Photo: Cattle are still extremely important in Burundi, where Tutsis were traditionally herders, and Hutus, farmers

May 12: The Colonial Legacy, for Good or Ill

Everyone told me not to leave Bujumbura by myself, because there was trouble in the hills. The slow process of finding a power-sharing formula so that Hutus and Tutsis could live together was beginning, but there were weekly ambushes on roads to the interior. Francine, the young woman who worked for the NGO based in Quebec, gave me the grand tour of the city, but we had to stop before she reached the lookout from which she’d hoped to show me the view because some sort of military operation was going on.

Bujumbura lies on the eastern edge of Lake Tanganyika, the longest and deepest of Africa’s Great Lakes. The land which now is Rwanda and Burundi was colonized by the Germans at the end of the 19th century, and then administered by the Belgians after World War I. The European influence was still very present in Bujumbura nearly 40 years after Independence. French is widely spoken---Francine and her family speak it beautifully—and many aspects of the city show the hand of European city planners. Wide boulevards take off from a central circular park and climb toward the hills. Both the airport and the cathedral were built in classic modernist design from the 1950s and early 1960s.

The Club Tanganyika still serves excellent food on the shores of the lake, as it did before the Belgians left. Its elegant rooms have seen much drama over the decades, most particularly as the new nation was becoming independent. Prince Louis Rwagasore had just been elected prime minister of an interim government in 1961 when he was gunned down at the club. A local man of Greek descent was convicted of the murder, but it is generally believed that Belgian agents were also involved. This was the same time when Patrice Lumumba was killed in the Congo with the connivance of the CIA, remember.

Had these two men lived, chances are the histories of their two countries would have been much less troubled, most observers agree.

Photo: A remnant of colonial times, the Club Tanganyika sits on the shores of the lake.

May 9: Travel in Troubled Times

Before I left Montreal I’d set up a number of contacts for the second part of my trip which would take me to Tanzania and the Amani Nature Reserve in the East Usambara mountains, the home of wild African violets. Louise Brossard, my novel’s major female character, has a passion for the plants, and I wanted to see where they came from originally. The internet is a terrific tool, and without too much trouble I began a correspondence with botanists working at the reserve and with innkeepers in eastern Tanzania.

When it came for my Bujumbura stay, though, I ran into a little difficulty. I picked hotels with good ratings in the Lonely Planet guide to East Africa and tried to fax for reservations, but couldn’t get a response. Both the US and Canada had travel warnings for Burundi and Rwanda at the time, saying in essence that their nationals entered either country at their peril. My sister in Seattle was alarmed by them. Her e-mails for several weeks always included a sentence in the middle: “This is a subliminal message. Don’t go.” And I must admit that, while I didn’t say anything to my husband, I was a bit concerned about making sure that I had a place to stay.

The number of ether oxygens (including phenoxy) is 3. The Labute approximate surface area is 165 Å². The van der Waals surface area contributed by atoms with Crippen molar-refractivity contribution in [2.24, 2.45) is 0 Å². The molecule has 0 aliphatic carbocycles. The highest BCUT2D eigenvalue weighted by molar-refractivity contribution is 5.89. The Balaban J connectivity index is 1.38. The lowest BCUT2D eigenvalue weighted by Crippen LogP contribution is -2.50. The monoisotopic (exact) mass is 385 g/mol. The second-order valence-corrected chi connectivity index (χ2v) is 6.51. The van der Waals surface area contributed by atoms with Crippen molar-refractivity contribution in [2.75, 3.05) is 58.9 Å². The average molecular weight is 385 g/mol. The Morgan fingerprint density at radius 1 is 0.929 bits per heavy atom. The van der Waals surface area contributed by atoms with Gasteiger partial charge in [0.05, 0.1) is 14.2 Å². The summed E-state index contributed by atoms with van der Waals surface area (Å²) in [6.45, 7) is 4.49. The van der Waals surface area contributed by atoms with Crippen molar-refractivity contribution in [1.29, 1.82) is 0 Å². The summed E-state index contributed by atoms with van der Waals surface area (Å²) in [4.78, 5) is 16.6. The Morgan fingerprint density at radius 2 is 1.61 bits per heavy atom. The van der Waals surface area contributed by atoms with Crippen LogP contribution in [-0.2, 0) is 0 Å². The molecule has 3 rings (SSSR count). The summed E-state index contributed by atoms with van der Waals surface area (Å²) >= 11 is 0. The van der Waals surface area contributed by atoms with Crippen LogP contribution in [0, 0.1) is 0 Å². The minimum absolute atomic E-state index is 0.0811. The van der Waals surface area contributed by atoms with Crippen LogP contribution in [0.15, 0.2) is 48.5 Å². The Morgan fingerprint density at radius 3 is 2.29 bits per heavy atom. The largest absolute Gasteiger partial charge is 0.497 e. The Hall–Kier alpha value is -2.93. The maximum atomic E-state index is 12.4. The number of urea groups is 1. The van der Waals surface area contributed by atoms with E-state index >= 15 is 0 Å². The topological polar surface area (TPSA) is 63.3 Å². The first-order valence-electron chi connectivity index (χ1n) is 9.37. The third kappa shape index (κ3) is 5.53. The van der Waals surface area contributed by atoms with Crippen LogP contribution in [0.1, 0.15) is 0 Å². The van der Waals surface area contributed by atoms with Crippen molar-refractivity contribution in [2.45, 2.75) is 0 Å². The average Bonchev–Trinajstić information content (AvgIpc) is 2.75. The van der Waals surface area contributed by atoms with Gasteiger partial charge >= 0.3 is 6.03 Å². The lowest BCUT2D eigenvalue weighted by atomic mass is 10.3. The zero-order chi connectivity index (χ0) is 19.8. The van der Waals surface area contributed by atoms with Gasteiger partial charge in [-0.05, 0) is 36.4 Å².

Enter our neighbor Jean-Louis Bolduc. As an executive for Hydro Quebec, he had travelled extensively in Africa, and knew just how to shake the mangos from the tree. Within a day he had a faxed confirmation of my reservation at the Novotel, probably the best hotel in town. In another bit of good luck it also was the hotel where two officials from the Canadian ministry of foreign affairs and international trade were staying. They’d been on my flight from Nairobi too—the only other white faces—and we began chatting over the breakfast buffet the morning after I arrived. That afternoon they invited me along to meet some of their local contacts, which gave me a ringside window on what might happen if trouble erupted. Among their guests was the Canadian warden, who would be the man for Canadians to contact in case foreigners had be evacuated in an emergency. A man of South Asian origin—his grandfather had come to Africa to work on the construction of the Mombasa to Nairobi railroad at the turn of the 20th century—he was just completing arrangements to bring his wife and children to Canada. “It’s for the children,” he said, “everybody wants to allow their children to grow up in peace.”

May 7: Stolen Wallets, Missed Flights and Happy Coincidences

What, in fact, is the difference between chance and destiny? A friend tells about persuading one of his Navy buddies to attend a social gathering at International Christian University in Tokyo when they were stationed there: my friend wanted to talk to an old teacher who was on sabbatical at the institution. His friend agreed, somewhat reluctantly, but met the woman of his life there, an American foreign student who attended, somewhat reluctantly, at the persuasion of one of her friends. My friend says it was a happy chance, but his friend says it was destiny.